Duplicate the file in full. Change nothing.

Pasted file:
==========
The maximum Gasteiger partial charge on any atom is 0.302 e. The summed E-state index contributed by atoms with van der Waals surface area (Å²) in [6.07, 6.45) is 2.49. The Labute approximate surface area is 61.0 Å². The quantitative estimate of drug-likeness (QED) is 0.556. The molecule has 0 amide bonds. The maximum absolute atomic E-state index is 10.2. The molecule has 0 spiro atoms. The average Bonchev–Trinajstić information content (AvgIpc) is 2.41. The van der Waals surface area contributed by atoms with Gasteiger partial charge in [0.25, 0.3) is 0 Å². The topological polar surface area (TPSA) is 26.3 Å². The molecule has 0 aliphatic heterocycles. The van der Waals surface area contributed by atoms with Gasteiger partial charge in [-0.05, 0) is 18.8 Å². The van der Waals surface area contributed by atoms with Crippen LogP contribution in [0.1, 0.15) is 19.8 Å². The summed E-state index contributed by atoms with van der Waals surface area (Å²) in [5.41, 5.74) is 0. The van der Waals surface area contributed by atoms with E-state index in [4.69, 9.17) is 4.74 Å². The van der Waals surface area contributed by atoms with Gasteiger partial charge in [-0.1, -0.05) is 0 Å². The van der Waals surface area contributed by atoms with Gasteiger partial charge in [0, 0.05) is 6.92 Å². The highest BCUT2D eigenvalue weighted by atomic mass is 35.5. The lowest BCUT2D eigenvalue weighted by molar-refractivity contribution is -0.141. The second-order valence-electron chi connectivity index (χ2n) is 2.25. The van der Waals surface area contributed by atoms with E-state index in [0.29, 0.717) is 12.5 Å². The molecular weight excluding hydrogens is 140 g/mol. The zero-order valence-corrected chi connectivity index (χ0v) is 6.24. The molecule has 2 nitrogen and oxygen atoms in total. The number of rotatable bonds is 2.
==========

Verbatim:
The maximum Gasteiger partial charge on any atom is 0.302 e. The summed E-state index contributed by atoms with van der Waals surface area (Å²) in [6.07, 6.45) is 2.49. The Labute approximate surface area is 61.0 Å². The quantitative estimate of drug-likeness (QED) is 0.556. The molecule has 0 amide bonds. The maximum absolute atomic E-state index is 10.2. The molecule has 0 spiro atoms. The average Bonchev–Trinajstić information content (AvgIpc) is 2.41. The van der Waals surface area contributed by atoms with Gasteiger partial charge in [0.25, 0.3) is 0 Å². The topological polar surface area (TPSA) is 26.3 Å². The molecule has 0 aliphatic heterocycles. The van der Waals surface area contributed by atoms with Gasteiger partial charge in [-0.05, 0) is 18.8 Å². The van der Waals surface area contributed by atoms with Crippen LogP contribution in [0.1, 0.15) is 19.8 Å². The summed E-state index contributed by atoms with van der Waals surface area (Å²) in [5.41, 5.74) is 0. The van der Waals surface area contributed by atoms with E-state index in [4.69, 9.17) is 4.74 Å². The van der Waals surface area contributed by atoms with Gasteiger partial charge in [-0.1, -0.05) is 0 Å². The van der Waals surface area contributed by atoms with Gasteiger partial charge in [0, 0.05) is 6.92 Å². The highest BCUT2D eigenvalue weighted by atomic mass is 35.5. The lowest BCUT2D eigenvalue weighted by molar-refractivity contribution is -0.141. The second-order valence-electron chi connectivity index (χ2n) is 2.25. The van der Waals surface area contributed by atoms with E-state index in [0.29, 0.717) is 12.5 Å². The molecular weight excluding hydrogens is 140 g/mol. The zero-order valence-corrected chi connectivity index (χ0v) is 6.24. The molecule has 2 nitrogen and oxygen atoms in total. The number of rotatable bonds is 2.